House Votes To Ban E15

Edward Niedermeyer
by Edward Niedermeyer

The EPA’s decision to allow E15 ethanol in public pumps has been something of a lesson in the way politics can trump common sense. The decision was motivated by intense pressure brought to bear by the ethanol industry, which is facing a serious problem in the form of a “blend wall.” The industry first tried to get the EPA to approve the 15-percent ethanol blend before research was complete, and the agency’s approvals came first for 2007 model-year and later vehicles, and was expanded shortly thereafter to 2001 and later models. In the meantime, a number of industries have come out against E15, suing the EPA to stop the approval and calling for congressional hearings. Now, with few reasons left to support E15 outside of propping up the staggering farm-state ethanol industry and huge portions of the economy coming out against it, the House has voted “overwhelmingly” to ban E15 from America’s gas pumps.

The Detroit News reports that two separate amendments concerning ethanol were approved and attached to the House version of an ongoing funding resolution required to keep government funded. The first would deny funding to any EPA efforts to implement its E15 approval, the second would end a tax subsidy so fuel stations could install pumps that can dispense varying amounts of gasoline and ethanol. Bill sponsor Rep John Sullivan explains

The EPA has completely ignored calls from lawmakers, industry, environmental and consumer groups to address important safety issues raised by the 50 percent increase in the ethanol mandate issued over the past year. Putting E15 into our general fuel supply could adversely impact up to 60 percent of cars on the road today leading to consumer confusion at the pump and possible engine failure in the cars they drive,

Between these bills and the pending lawsuits against the EPA’s approval of E15, the rollout of the fuel blend could well be dead on arrival. Of course, the Senate still must approve similar measures, and farm-state senators could well scuttle the House’s legislative efforts to stop E15. Still, the biofuel lobby is becoming increasingly marginalized by the widening attacks on the legislative and legal fronts. And since the subsidies underlying the whole “blend wall” problem were only barely approved for one more year, we could be moving into the end of times for America’s wasteful experiment with corn-powered cars.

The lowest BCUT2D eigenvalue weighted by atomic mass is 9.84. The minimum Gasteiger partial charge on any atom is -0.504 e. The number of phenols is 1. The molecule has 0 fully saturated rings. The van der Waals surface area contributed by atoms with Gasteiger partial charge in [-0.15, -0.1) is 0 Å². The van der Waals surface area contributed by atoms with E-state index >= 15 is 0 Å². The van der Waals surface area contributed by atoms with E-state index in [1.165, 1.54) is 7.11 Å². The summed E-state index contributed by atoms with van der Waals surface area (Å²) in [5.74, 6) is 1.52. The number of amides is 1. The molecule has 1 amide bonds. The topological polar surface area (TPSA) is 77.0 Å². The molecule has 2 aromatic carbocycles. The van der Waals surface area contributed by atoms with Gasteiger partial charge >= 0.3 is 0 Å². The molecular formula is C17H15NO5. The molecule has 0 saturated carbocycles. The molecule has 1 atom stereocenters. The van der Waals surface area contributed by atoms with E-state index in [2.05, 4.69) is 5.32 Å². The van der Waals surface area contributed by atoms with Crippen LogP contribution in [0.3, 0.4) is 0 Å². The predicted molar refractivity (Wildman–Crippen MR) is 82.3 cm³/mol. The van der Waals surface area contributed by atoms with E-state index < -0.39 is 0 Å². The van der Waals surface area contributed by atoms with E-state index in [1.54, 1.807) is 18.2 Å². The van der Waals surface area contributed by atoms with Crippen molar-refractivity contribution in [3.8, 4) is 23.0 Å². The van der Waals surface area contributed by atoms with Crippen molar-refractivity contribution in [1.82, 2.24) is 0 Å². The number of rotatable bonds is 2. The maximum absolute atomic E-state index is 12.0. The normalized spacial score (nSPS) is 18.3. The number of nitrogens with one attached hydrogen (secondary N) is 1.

Edward Niedermeyer
Edward Niedermeyer

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  • BMWfan BMWfan on Feb 21, 2011

    I wonder how much this boondoggle cost us? If only there was a way to backcharge all of the lobbyists!

  • Joe_thousandaire Joe_thousandaire on Feb 21, 2011

    Don't be surprised if this dies in the Senate. The House is population based, meaning farm states are at a natural disadvantage, not so in the Senate. Every farm state Senator will vote against this, if they know whats good for them. Any Senator considering a run in 2014 will likely go against the ban as well, otherwise they won't have a chance in the Iowa Caucus.

  • Juan Let's do an 1000 mile drive and see who gets there first.
  • Eliyahu CVT needed for MPG. Outback is indeed the legacy of, err, the Legacy.
  • Gayneu I can comment on these. My wife always thought the Minis were "cute" so I bought her a used 2005 (non-S, 5 speed) for one of her "special" birthdays. She loved it and I kinda did too. Somehow a hole developed in the transmission case and the fluid drained out, ruining the car (too expensive to fix). A local mechanic bought it for $800.We then bought a used 2015 S (6 speed) which we still have today (80k miles). Her sister just bought a used S as well (also manual). It has been a dependable car but BMW-priced maintenance and premium gas hurts for sure. I think the earlier generation (like in the article) were better looking with cleaner lines. The 2015 S rides too stiff for me (Chicago roads) but is a hoot on smooth ones. It does seem to shift weird - its hard to describe but it shifts differently from every other manual I have driven. No matter how hard I try, so won't let go of her Mini.
  • Crown Seems like they cut some cylinders too.A three cylinder...where are they planning on selling that??
  • Slavuta "There’s also the problem of climate change, and the more intense weather that comes along with it"How could one even write something like this? We don't have more intense weather. We have better weather. When Earth started, it was a fiery ball. We don't know what weather was in 1700. And even if we know some of it in Europe, we don't know what was happening in Africa, South America, Oceania, etc. We have people living in places where they did not live before. We have news that report weather related events minutes later or during. This did not happen before. There is no evidence that we have an increase in intensity. I looked into historical records in the area where I live - there is not much movement at all between 1970 and now. And remember - none of the previous weather predictions have materialized.